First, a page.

I had a chance to chat with the lead designers of the forthcoming Elder Scrolls MMO recently, and I asked them how combat and character progression work. Gameplay designer Nick Konkle talked me through how they've tried to apply the principles of the Elder Scrolls games into an MMORPG.
Your skill bar in The Elder Scrolls Online has six slots, so Nick explained what you can put in each one. With great enthusiasm.
"Your first two slots are derived from your weapon. If I pick up a bow they're bow attacks and if I pick up a sword then they're sword attacks. Anyone can do that and anyone can be good at it. That's sort of a touchstone of Elder Scrolls games, and we wanted to make sure we included that in here.
"Your first two slots are derived from your weapon. If I pick up a bow they're bow attacks and if I pick up a sword then they're sword attacks. If I continue to use that weapon over a period of time, I will get better with it, which will give me a wider variety of things that I can potentially do with my weapon attacks. So I can gain mastery of it by virtue of having it equipped, but I can still pick up any weapon in the game and be good with it. And that's true of anyone.
"On top of that, if I continue to use that weapon over a period of time I will get better with it which will give me a wider variety of things that I can potentially do with my weapon attacks. So I can gain mastery of it by virtue of having it equipped, but I can still pick up any weapon in the game and be good with it and that's true of anyone. I think that's an essential part of it.
"Your next three slots are derived from your class. You will have over the course of your progression many abilities and spells that you will get, more than three. But you want to pick the three that you think will support your weapon loadout in an interesting way.
"So if I picked bow as my sort of principle weapon attack I might pick three abilities that are sort of snares. And that sort of creates a character that you might understand, like: 'Okay, cool, I want to slow up a guy and pick him off and continue to kite him, cause I feel like that's the gameplay I want to do.'
"And your sixth ability is your ultimate. It's also a class ability and I will have more than one available to me through my overall progression but I can only ever put one on my bar because it's really powerful. And you're going to want to pick the one that supports that overall.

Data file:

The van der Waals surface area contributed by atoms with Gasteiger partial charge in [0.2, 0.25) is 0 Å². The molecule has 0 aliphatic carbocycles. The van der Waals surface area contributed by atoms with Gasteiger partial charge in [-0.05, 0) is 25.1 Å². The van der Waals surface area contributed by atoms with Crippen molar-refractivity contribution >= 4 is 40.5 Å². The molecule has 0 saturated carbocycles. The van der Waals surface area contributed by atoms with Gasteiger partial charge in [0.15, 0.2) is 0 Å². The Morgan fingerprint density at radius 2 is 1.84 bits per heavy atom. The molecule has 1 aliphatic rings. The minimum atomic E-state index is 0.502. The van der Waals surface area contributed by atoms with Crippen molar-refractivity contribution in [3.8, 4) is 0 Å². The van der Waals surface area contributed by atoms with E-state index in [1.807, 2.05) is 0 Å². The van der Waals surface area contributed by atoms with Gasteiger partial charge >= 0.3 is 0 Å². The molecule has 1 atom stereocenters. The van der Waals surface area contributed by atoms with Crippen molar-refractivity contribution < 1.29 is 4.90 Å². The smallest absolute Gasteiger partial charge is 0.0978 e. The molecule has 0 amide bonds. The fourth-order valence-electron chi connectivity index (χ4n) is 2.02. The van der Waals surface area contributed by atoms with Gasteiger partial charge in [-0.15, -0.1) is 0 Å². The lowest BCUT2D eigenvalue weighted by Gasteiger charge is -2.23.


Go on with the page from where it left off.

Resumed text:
"So I might just pick Summon Frost Atronach. And a Frost Atronach's going to fall out of the sky and smash anyone he lands on, and then hang around and start beating on people. Yeah, that totally supports by rangery bow metaphor from earlier. That's the character I wanted to play.
PvP designer Brian Wheeler interjects. "People also scream 'Oh my god that is awesome' when a Frost Atronach comes down."
Nick: "That actually does happen.
"The key is that those abilities, like the weapon, I can start with and use effectively initially, but in order to master I must play with over a long period of time. Which is very much like the Elder Scrolls games, and is our own way of interpreting that.
"And then I think the sort of depth of the system in a lot of ways comes from the fact that you are allowed to swap out those abilities in whatever way you want, as long as you're not currently in a fight.
"So if I'm finding that this build just isn't working and I'm getting countered over and over by sneaky rogues or fireballs, I can take the ability that I feel is going to help me in this scenario, and build a new character and try it out, and have this sort of deck building game... I'll have varying levels of expertise with them, but by trying out various builds and various decks I'm going to become a master of all of them eventually."
We'll have more from the mouths of devs in the next few days, and our own impressions of the game on the 5th.